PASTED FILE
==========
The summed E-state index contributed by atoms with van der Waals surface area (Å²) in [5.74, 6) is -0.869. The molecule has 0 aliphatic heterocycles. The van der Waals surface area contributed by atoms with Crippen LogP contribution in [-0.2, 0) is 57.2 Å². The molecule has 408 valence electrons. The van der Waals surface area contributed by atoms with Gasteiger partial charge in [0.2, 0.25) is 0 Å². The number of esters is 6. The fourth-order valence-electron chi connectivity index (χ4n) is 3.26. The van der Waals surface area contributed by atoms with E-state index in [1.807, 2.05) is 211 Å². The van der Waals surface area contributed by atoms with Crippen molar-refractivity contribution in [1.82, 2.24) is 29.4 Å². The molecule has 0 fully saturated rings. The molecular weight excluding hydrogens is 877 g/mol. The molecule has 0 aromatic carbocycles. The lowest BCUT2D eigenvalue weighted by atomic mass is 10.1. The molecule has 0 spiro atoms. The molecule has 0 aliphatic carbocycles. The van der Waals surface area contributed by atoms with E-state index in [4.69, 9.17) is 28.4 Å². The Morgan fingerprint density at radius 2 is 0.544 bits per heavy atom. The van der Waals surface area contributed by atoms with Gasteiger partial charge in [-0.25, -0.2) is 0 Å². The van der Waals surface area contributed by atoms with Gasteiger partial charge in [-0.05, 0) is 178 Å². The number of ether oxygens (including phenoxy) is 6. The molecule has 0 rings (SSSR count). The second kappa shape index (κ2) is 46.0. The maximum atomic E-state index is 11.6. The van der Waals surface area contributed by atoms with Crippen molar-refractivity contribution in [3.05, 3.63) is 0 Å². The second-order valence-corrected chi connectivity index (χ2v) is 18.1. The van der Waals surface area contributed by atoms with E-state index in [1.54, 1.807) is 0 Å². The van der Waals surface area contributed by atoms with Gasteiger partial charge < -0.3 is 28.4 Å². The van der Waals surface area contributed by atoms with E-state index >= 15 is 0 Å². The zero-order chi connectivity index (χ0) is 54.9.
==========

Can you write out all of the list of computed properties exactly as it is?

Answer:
The summed E-state index contributed by atoms with van der Waals surface area (Å²) in [5.74, 6) is -0.869. The molecule has 0 aliphatic heterocycles. The van der Waals surface area contributed by atoms with Crippen LogP contribution in [-0.2, 0) is 57.2 Å². The molecule has 408 valence electrons. The van der Waals surface area contributed by atoms with Gasteiger partial charge in [0.2, 0.25) is 0 Å². The number of esters is 6. The fourth-order valence-electron chi connectivity index (χ4n) is 3.26. The van der Waals surface area contributed by atoms with E-state index in [1.807, 2.05) is 211 Å². The van der Waals surface area contributed by atoms with Crippen molar-refractivity contribution in [1.82, 2.24) is 29.4 Å². The molecule has 0 fully saturated rings. The molecular weight excluding hydrogens is 877 g/mol. The molecule has 0 aromatic carbocycles. The lowest BCUT2D eigenvalue weighted by atomic mass is 10.1. The molecule has 0 spiro atoms. The molecule has 0 aliphatic carbocycles. The van der Waals surface area contributed by atoms with E-state index in [4.69, 9.17) is 28.4 Å². The Morgan fingerprint density at radius 2 is 0.544 bits per heavy atom. The van der Waals surface area contributed by atoms with Gasteiger partial charge in [-0.25, -0.2) is 0 Å². The van der Waals surface area contributed by atoms with Gasteiger partial charge in [-0.05, 0) is 178 Å². The number of ether oxygens (including phenoxy) is 6. The molecule has 0 rings (SSSR count). The second kappa shape index (κ2) is 46.0. The maximum atomic E-state index is 11.6. The van der Waals surface area contributed by atoms with Crippen molar-refractivity contribution in [3.05, 3.63) is 0 Å². The second-order valence-corrected chi connectivity index (χ2v) is 18.1. The van der Waals surface area contributed by atoms with E-state index in [1.54, 1.807) is 0 Å². The van der Waals surface area contributed by atoms with Gasteiger partial charge < -0.3 is 28.4 Å². The van der Waals surface area contributed by atoms with E-state index >= 15 is 0 Å². The zero-order chi connectivity index (χ0) is 54.9.